WASHINGTON — Space Exploration Technologies (SpaceX) plans to attempt the maiden launch of its Falcon 9 rocket no sooner than May 8 following installation and test of the medium-class launcher’s flight termination system, which is designed to destroy the vehicle in case the launch goes awry, the Hawthorne, Calif.-based company said April 2.
SpaceX previously had reserved April 12 for the launch attempt.
“SpaceX is working closely with Ensign Bickford Aerospace & Defense Co., supplier of key components of the Flight Termination System (FTS) that will be used on Falcon 9, to complete testing of the FTS hardware and provide final data to SpaceX and Air Force Range safety officials for review and acceptance,” the company said in a statement sent to reporters. “Certification of the Falcon 9 FTS and subsequent range availability will put the first Falcon 9 test launch towards the latter half of the anticipated March-May window, with the first attempt no earlier than May 8, 2010.”
The Falcon 9’s payload for the launch, which will take place from Cape Canaveral Air Force Station, Fla., is a prototype of the Dragon capsule the company has designed to carry cargo and eventually crews to the international space station.
Simsbury, Conn.-based Ensign-Bickford Aerospace & Defense has been testing the Falcon 9 FTS hardware for several months at the company’s facilities in Connecticut, Graham, Ky., and Moorpark, Calif., SpaceX spokeswoman Emily Shanklin told Space News |April 7.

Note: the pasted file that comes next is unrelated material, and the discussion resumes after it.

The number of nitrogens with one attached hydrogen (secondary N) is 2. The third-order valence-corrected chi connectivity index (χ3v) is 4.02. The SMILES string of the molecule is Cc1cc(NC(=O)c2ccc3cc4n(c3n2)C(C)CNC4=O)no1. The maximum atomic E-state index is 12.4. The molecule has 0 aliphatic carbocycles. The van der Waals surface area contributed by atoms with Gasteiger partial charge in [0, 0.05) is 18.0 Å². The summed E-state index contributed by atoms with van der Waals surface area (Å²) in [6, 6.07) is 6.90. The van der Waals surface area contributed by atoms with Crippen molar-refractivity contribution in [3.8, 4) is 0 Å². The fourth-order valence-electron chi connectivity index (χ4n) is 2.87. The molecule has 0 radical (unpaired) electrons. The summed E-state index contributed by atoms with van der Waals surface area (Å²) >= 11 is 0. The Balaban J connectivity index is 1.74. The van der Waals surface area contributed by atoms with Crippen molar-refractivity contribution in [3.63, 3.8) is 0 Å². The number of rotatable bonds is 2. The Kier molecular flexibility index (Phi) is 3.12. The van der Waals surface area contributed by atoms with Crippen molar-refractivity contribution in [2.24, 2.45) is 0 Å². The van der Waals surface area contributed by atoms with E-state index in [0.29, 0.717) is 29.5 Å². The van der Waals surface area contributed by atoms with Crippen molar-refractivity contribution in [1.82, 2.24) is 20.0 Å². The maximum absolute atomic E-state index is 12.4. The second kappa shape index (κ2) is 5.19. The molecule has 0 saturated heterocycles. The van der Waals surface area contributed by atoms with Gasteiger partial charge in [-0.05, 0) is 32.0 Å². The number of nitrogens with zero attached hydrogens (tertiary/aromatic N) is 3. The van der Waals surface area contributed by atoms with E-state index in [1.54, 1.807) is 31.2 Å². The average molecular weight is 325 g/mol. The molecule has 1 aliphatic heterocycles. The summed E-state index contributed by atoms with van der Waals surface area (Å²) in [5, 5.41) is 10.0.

“[Ensign-Bickford] has conducted several months of testing, but there is about one month of testing remaining for some components,” she said. “The number of tests remaining is a function of how well the test program goes.”
Shanklin said the full FTS will not be installed on the Falcon 9 “until all testing is complete and the data has been reviewed and accepted by Air Force range safety officials” at the U.S. Air Force’s 45th Space Wing at Patrick Air Force Base, Fla.
Flight termination systems are designed to tear apart airborne missiles or launch vehicles in fight should they veer from their targeted path. The Air Force Eastern Range oversees launch operations at Cape Canaveral Air Force Station, providing tracking, communications and safety services for all launches there. Range operations are managed by the Air Force’s 45th Space Wing, headquartered at Patrick, which is just south of Cape Canaveral.
Eric Brian, a spokesman for the 45th Space Wing, was unable to respond to media inquiries by press time.
Shanklin said the Falcon 9’s FTS components to be installed include the system’s receiver, batteries, initiators and actual ordnance, with the final electrical hookups and an end-to-end system test to be completed about four days prior to launch.
Shanklin said the FTS on the inaugural Falcon 9 launch uses a linear-shaped charge assembly mounted onto the exterior case that houses the rocket’s motors and liquid fuel tanks. Should the vehicle fly off course, the flight termination charges would be triggered, sending a focused energetic jet that would breach the motor housing, reducing its combustion pressure while breaking apart the case.
“The FTS is normally one of the last systems installed in the launch vehicle because of the use of explosives,” Shanklin said.
Although SpaceX plans to use the Ensign-Bickford FTS for the first Falcon 9 flight, Shanklin said the company weighed alternatives to it.
“Other options were considered, but this was determined to be the best option at this time,” Shanklin said. “We may consider alternate systems for future flights.”